Boris Johnson's wife enters EU debate with call to curb EU laws
Marina Wheeler, who is married to Boris Johnson, has entered the debate about the UK's future in the EU, urging the government to assert its opposition to the "growing reach" of EU laws.
The barrister said draft reforms to the UK's EU membership might "do the job politically" but would do little to curb the "muscle-flexing" of EU Courts.
Without action, a "new generation of EU rights would bed down", she argued
Mr Johnson is under pressure to say whether he will back EU exit or not.
The Mayor of London and Conservative MP has said he will wait until the final text of the proposed changes to the UK's membership, brokered by European Council president Donald Tusk, is agreed before deciding which way to campaign in a future referendum.
He has said David Cameron is making the "best of a bad job" in his negotiations and pressed the prime minister to set out how any agreement will re-assert the UK's national sovereignty and guarantee the primacy of Parliament and British courts, amid speculation a law could be passed to put this beyond doubt.
In an article for a human rights blog, Ms Wheeler - who recently became a QC - said the draft package of reforms negotiated by Mr Cameron, including enhanced powers for national Parliaments to group together to block EU legislation, "raised more questions than they answered".
"The reach of the Court of Justice of the European Union has extended to the point where the status quo is untenable," she wrote.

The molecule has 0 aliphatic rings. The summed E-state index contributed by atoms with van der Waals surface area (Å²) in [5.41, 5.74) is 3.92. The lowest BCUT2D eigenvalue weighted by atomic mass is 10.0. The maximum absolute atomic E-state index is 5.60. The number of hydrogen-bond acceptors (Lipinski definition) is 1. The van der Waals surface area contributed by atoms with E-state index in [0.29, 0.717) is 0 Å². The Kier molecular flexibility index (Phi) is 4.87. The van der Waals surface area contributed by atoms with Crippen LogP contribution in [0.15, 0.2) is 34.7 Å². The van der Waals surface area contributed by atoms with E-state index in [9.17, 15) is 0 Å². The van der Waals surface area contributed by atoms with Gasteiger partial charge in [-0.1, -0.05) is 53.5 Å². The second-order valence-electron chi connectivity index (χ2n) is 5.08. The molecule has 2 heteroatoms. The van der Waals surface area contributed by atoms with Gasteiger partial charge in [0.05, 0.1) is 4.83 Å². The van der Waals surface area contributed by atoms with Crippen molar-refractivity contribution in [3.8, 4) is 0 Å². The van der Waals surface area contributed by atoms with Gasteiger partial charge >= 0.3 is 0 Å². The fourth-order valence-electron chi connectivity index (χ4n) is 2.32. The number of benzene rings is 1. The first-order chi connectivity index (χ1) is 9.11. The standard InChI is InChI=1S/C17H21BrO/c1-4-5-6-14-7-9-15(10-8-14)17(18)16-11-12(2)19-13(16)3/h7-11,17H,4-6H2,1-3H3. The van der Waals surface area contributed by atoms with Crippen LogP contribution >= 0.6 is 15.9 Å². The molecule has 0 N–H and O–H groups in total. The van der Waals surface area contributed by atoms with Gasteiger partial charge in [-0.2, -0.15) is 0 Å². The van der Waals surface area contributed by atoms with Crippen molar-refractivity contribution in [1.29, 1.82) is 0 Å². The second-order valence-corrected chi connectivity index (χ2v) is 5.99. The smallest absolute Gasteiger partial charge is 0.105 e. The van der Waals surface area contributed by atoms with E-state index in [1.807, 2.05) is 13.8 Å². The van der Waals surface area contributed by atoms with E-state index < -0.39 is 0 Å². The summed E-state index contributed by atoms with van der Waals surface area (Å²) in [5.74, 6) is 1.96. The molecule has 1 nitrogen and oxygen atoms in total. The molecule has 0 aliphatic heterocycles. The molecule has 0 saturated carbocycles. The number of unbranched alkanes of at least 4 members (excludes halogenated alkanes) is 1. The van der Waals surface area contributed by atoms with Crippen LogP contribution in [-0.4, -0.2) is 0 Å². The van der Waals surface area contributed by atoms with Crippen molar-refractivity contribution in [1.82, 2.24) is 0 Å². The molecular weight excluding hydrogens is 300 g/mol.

"Aside from eroding national sovereignty, which it does, the current situation also undermines legal certainty, which in turn undermines good governance. To limit the still-growing reach of EU law, it is not enough to use "red cards" to stem the flow of EU legislation.
"Reform is needed to address the EU legal order, in particular the jurisdictional muscle-flexing of the Court in Luxembourg. The Tusk proposals do not do this. In fact they duck the issue entirely, leaving the way clear for a whole new generation of EU right to bed down."
A string of recent legal rulings, she argued, demonstrated that the Charter of Fundamental Rights, which was given legal force by the 2007 EU Lisbon Treaty was being used to "fashion new rights" rather than merely reaffirm those enshrined in the European Conventions of Human Rights.
She said an opt-out negotiated by the last Labour government, designed to ensure the Charter was not directly enforceable in the UK, was now "effectively dead" and it might not now be "practicable or legally coherent" for the UK to try and revive it.
Instead, given the concerns of certain other member states about the territorial reach of European courts, she said there was an opportunity for the UK to press for the EU's entire legal architecture to be reviewed.
"We should state our position afresh," she wrote. "The Charter either is, or should be, a set of principles that may guide the enactment of new EU legislation...but does not create any new rights directly enforceable by the courts in the member states or EU.
"Here is a chance to restore a measure of constitutional coherence, let us not pass it by."
The European Court of Justice was set up in the 1950s to ensure EU law is interpreted and applied evenly in every EU country but many Tory MPs believe it has extended its jurisdiction into areas which should be the preserve of national law and its judicial powers should be rolled back.
But, speaking on Tuesday, former attorney general Dominic Grieve said the Luxembourg court had primacy in this area and it was "difficult to see how any piece of legislation can alter that without us being in breach of the treaties".
"The treaty of accession, and our own legislation, makes quite clear that it is the Court in Luxembourg which has the last word," he said.